In a world where cars can driveIn part one of our "Future of Driving" series, we looked at the current state of self-driving car technology and tried to predict how that technology would progress in the coming decades. Now we're going to assume that the technical problems we discussed can be solved and explore how self-driving cars could change society.
Some benefits of self-driving cars are obvious—less time spent behind the wheel and fewer accidents—but the consequences are likely to be much broader than that. Among the most intriguing are much greater use of taxis, more widespread use of smaller, more energy-efficient cars, the virtual elimination of parking lots, and a dramatic transformation of the retail sector.
Throughout this article we'll be linking to essays by Brad Templeton, a Silicon Valley entrepreneur who is currently the chairman of the Electronic Frontier Foundation. In recent months, Templeton has become an evangelist for self-driving vehicle technology, speaking and writing extensively about the topic. Many of the predictions we make in this story are based on ideas sketched out in Templeton's writings. If you're interested in more discussion of the topic, Templeton's web site is the place to go.
An important caveat before we get started: predicting the future is hard, and self-driving technology is still young enough that we're guaranteed to get some of the details wrong. One only has to glance through past predictions about the future to see how difficult it is to predict the social effects of new technologies. Nevertheless, we think it's worthwhile to spend some time thinking about the promise of this technology. We don't have all the answers, but we hope that talking about these benefits will inspire the next generation of engineers and entrepreneurs to turn the dream into a reality.
The deadly human driver
Highway safety has improved steadily over the last half century. In the United States, five people died for every 100 million vehicle miles traveled in 1960. By 1980, cars were killing 3.3 people per 100 million vehicle miles. In 2000, the rate was down to 1.5. But progress has slowed since the turn of the century, and this may be because most of the low-hanging fruit—seatbelts, anti-lock brakes, stronger drunk-driving enforcement—have already been plucked. The introduction of advanced collision-prevention software, which we discussed in our first installment, will help to push accident rates lower. And we can expect the introduction of fully self-driving cars to push accident rates lower still.
That's important because for all our progress, we still lose far too many people on our highways. Here in the United States, there were six million car crashes in 2006, injuring 2.5 million people and killing 42,000. Worldwide, according to World Health Organization figures, cars kill about 1.2 million people each year and injure 50 million. Many of these crashes are alcohol-related: the National Highway Traffic Safety Administration estimates that in 2004, 14,400 Americans died in crashes involving at least one driver with a blood-alcohol level of .08 or higher. Other crashes are caused by drivers who are fatigued, distracted, or reckless.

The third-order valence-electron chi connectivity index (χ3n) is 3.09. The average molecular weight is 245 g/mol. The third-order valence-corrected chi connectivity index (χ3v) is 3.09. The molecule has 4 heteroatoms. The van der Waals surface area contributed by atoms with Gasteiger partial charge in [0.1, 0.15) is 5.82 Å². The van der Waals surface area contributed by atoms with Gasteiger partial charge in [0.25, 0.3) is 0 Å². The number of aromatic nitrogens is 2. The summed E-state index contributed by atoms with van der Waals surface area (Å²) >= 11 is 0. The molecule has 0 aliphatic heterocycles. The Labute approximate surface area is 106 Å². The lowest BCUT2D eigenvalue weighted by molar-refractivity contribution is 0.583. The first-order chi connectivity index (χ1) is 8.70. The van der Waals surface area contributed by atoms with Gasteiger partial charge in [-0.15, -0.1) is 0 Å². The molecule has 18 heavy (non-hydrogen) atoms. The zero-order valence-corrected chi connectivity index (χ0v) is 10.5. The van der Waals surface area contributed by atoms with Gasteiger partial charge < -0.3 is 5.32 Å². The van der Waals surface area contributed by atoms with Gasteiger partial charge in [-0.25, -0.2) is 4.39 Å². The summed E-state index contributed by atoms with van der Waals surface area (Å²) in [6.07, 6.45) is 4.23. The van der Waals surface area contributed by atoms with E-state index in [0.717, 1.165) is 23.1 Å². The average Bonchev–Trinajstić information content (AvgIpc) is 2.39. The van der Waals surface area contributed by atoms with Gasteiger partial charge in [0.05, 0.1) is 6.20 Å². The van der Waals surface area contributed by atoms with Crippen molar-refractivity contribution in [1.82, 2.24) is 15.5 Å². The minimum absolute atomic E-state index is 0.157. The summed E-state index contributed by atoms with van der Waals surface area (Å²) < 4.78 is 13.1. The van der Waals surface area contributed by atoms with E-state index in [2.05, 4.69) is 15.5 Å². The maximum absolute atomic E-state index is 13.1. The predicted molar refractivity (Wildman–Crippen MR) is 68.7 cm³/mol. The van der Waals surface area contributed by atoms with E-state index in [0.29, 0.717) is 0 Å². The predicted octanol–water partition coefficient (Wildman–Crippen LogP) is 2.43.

Self-driving cars will never be drunk, tired, or inexperienced. They should make designated drivers as anachronistic as linotype operators, freeing suburbanites from worrying about how they'll get home after an evening of drinking. Similarly, people on long road trips won't need to worry about falling asleep at the wheel. They'll be able to take naps while their cars drive for them. Hundreds of truckers die every year, and the automation of the trucking industry could eliminate the need for human truck drivers, saving hundreds of lives in the process. And far fewer teenagers will have their lives cut tragically short due to crashes caused by their lack of experience behind the wheel.
In short, a car that drives as well as the best human drivers would save tens of thousands of lives in the United States and hundreds of thousands of lives worldwide. And most likely, we'll be able to do even better than that. Computers have much faster reaction times than humans do, and they will be "looking" in all directions simultaneously. Self-driving cars may be able to avoid many of the mistakes that even experienced human drivers make. They won't have blind spots, they'll have better sensors, and they will be able to react almost instantaneously to unexpected problems, giving them the ability to recover from dangerous situations that no human driver could have handled.
Dramatically fewer accidents is the most obvious—and probably the most important—benefit of self-driving technology. But self-driving technologies will also bring significant changes to peoples' daily lives. Next we'll consider how self-driving technology could transform the transportation system, reducing congestion and sprawl and dramatically improving energy efficiency.Original here